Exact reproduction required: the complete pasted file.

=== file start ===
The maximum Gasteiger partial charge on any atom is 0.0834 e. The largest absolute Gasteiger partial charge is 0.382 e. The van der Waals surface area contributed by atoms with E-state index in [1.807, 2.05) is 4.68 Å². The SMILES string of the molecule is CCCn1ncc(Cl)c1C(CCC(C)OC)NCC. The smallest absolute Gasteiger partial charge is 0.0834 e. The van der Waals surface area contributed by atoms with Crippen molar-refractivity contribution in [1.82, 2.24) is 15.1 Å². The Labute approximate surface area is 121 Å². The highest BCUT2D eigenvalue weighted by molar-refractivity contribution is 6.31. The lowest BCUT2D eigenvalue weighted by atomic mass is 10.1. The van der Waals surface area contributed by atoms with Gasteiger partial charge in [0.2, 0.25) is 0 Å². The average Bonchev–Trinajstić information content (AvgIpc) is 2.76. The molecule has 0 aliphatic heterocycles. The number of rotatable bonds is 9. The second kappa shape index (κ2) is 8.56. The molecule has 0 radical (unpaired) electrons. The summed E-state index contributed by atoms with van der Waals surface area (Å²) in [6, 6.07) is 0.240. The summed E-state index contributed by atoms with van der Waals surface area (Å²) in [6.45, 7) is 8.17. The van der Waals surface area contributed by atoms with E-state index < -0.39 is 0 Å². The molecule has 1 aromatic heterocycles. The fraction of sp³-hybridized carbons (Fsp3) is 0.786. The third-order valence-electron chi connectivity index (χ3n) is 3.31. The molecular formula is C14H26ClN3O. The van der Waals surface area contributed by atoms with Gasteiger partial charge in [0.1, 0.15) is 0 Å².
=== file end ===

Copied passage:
The maximum Gasteiger partial charge on any atom is 0.0834 e. The largest absolute Gasteiger partial charge is 0.382 e. The van der Waals surface area contributed by atoms with E-state index in [1.807, 2.05) is 4.68 Å². The SMILES string of the molecule is CCCn1ncc(Cl)c1C(CCC(C)OC)NCC. The smallest absolute Gasteiger partial charge is 0.0834 e. The van der Waals surface area contributed by atoms with Crippen molar-refractivity contribution in [1.82, 2.24) is 15.1 Å². The Labute approximate surface area is 121 Å². The highest BCUT2D eigenvalue weighted by molar-refractivity contribution is 6.31. The lowest BCUT2D eigenvalue weighted by atomic mass is 10.1. The van der Waals surface area contributed by atoms with Gasteiger partial charge in [0.2, 0.25) is 0 Å². The average Bonchev–Trinajstić information content (AvgIpc) is 2.76. The molecule has 0 aliphatic heterocycles. The number of rotatable bonds is 9. The second kappa shape index (κ2) is 8.56. The molecule has 0 radical (unpaired) electrons. The summed E-state index contributed by atoms with van der Waals surface area (Å²) in [6, 6.07) is 0.240. The summed E-state index contributed by atoms with van der Waals surface area (Å²) in [6.45, 7) is 8.17. The van der Waals surface area contributed by atoms with E-state index < -0.39 is 0 Å². The molecule has 1 aromatic heterocycles. The fraction of sp³-hybridized carbons (Fsp3) is 0.786. The third-order valence-electron chi connectivity index (χ3n) is 3.31. The molecular formula is C14H26ClN3O. The van der Waals surface area contributed by atoms with Gasteiger partial charge in [0.1, 0.15) is 0 Å².